Introduction to Economics - Relating the Words and Concepts to Students' Lives
Economics is the study of the allocation of scarce resources. It takes effort to produce something of value. Because producers invest time and effort to provide goods and services, they demand compensation from the consumers of their products and services. This compensation is the result of the consumer's own production of valuable goods. We are all producers and consumers. Each of us can produce only as much as our time, talent, and effort allows, and each of us can consume only as much as we can afford through the fruits of our labors.
The "price" consumers pay is determined by the balance of supply and demand for a given product. More popular products cost more than less popular products, and products that are in short supply cost more than more abundant products.
Students may initially view these explanations as abstract, or not relating to the reality of their everyday lives, or as difficult to understand. But we can all understand the desire to have experiences and obtain material objects, and we all know what it is like to not be able to satisfy all of those desires. We make choices and decisions all of the time. When we make these choices, we are making economic decisions.
The parent of the child who wants unlimited candy or no bed time decides to limit the satisfaction of those desires. In time the child becomes more independent and discovers through experience that unlimited consumption of sugar or a life with no sleep is neither desirable nor possible. The "price" of eating too much candy and sleeping to little is not justified by the short term satisfaction.
A teenage student who values his time with friends and wants to ignore school work to play video games, go to parties, or generally "hang out" is often forced by his parents to give the proper priority to school work. Or the young man learns through experience that the benefits of excelling in school and being in position to realize long term educational and career goals is worth sacrificing some social time. In this example, the price of neglecting school work is too costly to ignore, so the student decides to act in his best long term interests.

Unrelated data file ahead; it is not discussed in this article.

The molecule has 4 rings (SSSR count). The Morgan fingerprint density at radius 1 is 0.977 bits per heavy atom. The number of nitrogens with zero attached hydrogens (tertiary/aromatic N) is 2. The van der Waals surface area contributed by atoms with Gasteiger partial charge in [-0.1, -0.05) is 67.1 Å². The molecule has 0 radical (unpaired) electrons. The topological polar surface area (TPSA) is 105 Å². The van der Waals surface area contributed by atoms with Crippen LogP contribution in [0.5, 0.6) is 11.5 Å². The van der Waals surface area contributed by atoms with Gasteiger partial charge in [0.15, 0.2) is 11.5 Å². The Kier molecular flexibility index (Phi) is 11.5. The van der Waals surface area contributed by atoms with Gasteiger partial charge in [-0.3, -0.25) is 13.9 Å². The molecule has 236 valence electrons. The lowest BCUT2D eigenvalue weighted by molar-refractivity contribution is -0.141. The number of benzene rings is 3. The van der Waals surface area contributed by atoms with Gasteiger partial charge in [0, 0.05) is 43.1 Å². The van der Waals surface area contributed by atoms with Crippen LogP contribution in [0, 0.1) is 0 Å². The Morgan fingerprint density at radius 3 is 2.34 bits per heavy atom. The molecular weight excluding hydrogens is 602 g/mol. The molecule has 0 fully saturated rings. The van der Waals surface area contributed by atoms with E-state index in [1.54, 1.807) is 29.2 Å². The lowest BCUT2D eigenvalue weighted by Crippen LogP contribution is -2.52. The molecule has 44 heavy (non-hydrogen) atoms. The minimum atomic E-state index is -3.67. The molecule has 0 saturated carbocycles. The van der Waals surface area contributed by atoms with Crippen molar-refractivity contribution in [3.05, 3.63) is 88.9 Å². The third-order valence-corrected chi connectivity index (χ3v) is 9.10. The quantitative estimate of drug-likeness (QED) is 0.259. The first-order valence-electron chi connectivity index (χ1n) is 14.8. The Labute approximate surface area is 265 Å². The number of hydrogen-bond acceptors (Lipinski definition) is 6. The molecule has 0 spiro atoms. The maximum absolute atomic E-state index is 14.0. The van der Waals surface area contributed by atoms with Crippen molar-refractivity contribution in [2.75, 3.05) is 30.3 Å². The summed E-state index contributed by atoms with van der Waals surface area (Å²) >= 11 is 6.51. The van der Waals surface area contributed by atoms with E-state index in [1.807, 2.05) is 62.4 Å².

The competitive athlete who dreams of being a professional at the top of the sports world eventually realizes the hard work and the sacrifice of other desires necessary to attain such a level of proficiency. She is then left to weigh the joy and satisfaction gained by the act of honing her skills in the sport versus her desire to concentrate on other important areas of life.
Students can probably relate to some or all of these examples. The desire to consume or accomplish or experience comes at a price: sacrifice, work, or the exclusion of other worthy material things or experiences. So studying economics allows us to understand how people attain desired products and services by making decisions to work, sacrifice, and strive. When understood in the context of the study of economics, the words supply, demand, price, production, consumption, and the concept of "opportunity cost" give us a framework for making seemingly difficult topics like "tax policy," "budget deficits," "unfunded liabilities," "entitlement reform," and "debt crises" simple to comprehend.
Due to their age, students have only so many life experiences. The topics we will study, and therefore the vocabulary and the stories, may not always be familiar, but they will grasp the concepts after they get familiar with the new words and stories.